East of West #1

Visually a Space Western, tonally a spiritual end-of-days scenario, and a politically-charged alternate history of the United States - it's East of West

This is the world. It’s not the one we were supposed to have, but it’s the one we made.

We did this. We did it with open eyes and willing hands. We broke it, and there is no putting it back together.

East of West is not an easy comic to pin into any one genre – visually a Space Western, tonally a spiritual end-of-days scenario, and a politically-charged alternate history of the United States. Although the storyline takes place in 2064, it is in a world where events differ from the 1860s onwards. The Seven Nations of Americas are united in the hatred that they have for each other, living in an endless Civil War, against which the Four Horsemen of the Apocalypse try to track down the President, living in The White Tower, a huge complex. Something has separated the Four though – three have been reborn as pre-pubescent children, each embodying their own traits in both appearance and attitude. Famine is a skeletal, sickly yellow young girl, Conquest a stocky boy who constantly refers to humans as “parasites” and “cattle”, and War, a skinny brooding boy coloured red. Death has failed to come back with them.

The back-story of how the world has come to be this way is succinct, but occasionally a little hard to follow. A combination of prophecy and divine intervention lead us to now, when a completely pale man walks into The Atlas with his Native American back-up who are stylistically monochromatic so as to put them at visual odds with the Union in gritty uniforms. When his tall friend Wolf is threatened, a bloodbath ensues, most of it only seen in the horror of the bartender’s eyes as he watches his friends being mutilated while the white man stands and calmly drinks. The technological equipment employed in the Western setting reminded me of Akira, and other cyberpunk texts.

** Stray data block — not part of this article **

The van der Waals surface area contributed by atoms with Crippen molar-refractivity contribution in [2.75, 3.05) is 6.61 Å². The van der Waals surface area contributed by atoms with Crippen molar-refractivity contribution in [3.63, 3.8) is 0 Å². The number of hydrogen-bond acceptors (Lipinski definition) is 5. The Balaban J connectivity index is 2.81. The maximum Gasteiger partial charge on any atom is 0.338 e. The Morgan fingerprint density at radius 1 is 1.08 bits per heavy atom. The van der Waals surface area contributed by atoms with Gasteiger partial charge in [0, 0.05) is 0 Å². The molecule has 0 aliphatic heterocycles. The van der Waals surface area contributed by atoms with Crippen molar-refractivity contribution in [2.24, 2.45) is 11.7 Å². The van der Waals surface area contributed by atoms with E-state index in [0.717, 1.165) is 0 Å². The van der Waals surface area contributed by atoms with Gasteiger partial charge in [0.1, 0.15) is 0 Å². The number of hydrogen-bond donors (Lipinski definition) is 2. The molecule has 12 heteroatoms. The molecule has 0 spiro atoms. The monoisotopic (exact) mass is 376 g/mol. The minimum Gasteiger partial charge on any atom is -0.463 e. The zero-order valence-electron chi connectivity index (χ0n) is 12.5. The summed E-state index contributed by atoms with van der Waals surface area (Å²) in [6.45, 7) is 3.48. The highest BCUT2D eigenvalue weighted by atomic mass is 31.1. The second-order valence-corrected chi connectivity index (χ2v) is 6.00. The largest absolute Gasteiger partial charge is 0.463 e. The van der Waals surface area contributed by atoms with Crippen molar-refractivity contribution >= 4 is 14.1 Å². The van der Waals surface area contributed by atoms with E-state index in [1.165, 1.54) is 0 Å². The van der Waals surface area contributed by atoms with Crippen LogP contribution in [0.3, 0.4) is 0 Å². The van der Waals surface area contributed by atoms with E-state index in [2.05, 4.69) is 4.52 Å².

2064 is the first year of the apocalypse, and the Three Horsemen are preparing. Shifting piles of corpses and taunting survivors in ways that reveal the effect living in a young body has had on them, they laugh about how funny it is when humans try to hug them only to pull back nubs. It’s revealed that the children are piling the corpses into the giant pyramid symbol which is reflected in much of the iconography of the book, especially in terms of the united prophecies. The end of the world is coming, and it has something to do with the events of the Civil War.

At the White Tower, the White Man approaches the President in his office. One of the beautiful things about this comic is the detail in the backgrounds: beside his desk we can see an altered version of the Stars and Stripes flag featuring thirteen stars in a circle. The White Man reveals that the President took something from him, and did something worse to him than dying, and in a fantastic set of panels he takes on the appearance of Otis from House of 1000 Corpses, wildly shouting with long white hair flying out behind him, a merciless look on his face.

Hickman is clearly playing a long game with the story, so nothing is too clear right now. Thematically, this story is concerned with our current obsession with end-of-days scenarios, whether through financial collapse, the destruction of the environment, scientific advances and spiritual retribution. From the Y2K virus scare, we have lived through the 6/6/6, the Mayan calender ending, economic crises, and the use of the Large Hadron Collider. But this comic isn’t as bleak as it might seem right now – according to Hickman there will be hope, and love, in the middle of all this destruction and anger. He also deals with the corruption of government, and makes it so natural for the President and the most important people in the Seven Nations to be evil liars.

The artwork by Dragotta is something special, who is so skilled at the subtlest details (like The Crow’s habit of taking eyes). The backgrounds often have cartoonish blood and ink spatters and the characters feel very distinctive already at the end of this issue, and I really want to see how the children grow up – although for now very much enjoying their Children of the Corn feel. Hickman has promised that a love story will develop, as well as the deepening revenge tale, all with a core concept – that the things that divide us are stronger than the things that unite us. From the Fantastic Four duo Jonathan Hickman and Nick Dragotta, after selling out almost instantly, issue one will receive a second release on the same day as the second issue, April 24th, from Image Comics.

Originally posted on the Travelling Man blog

Leave a Reply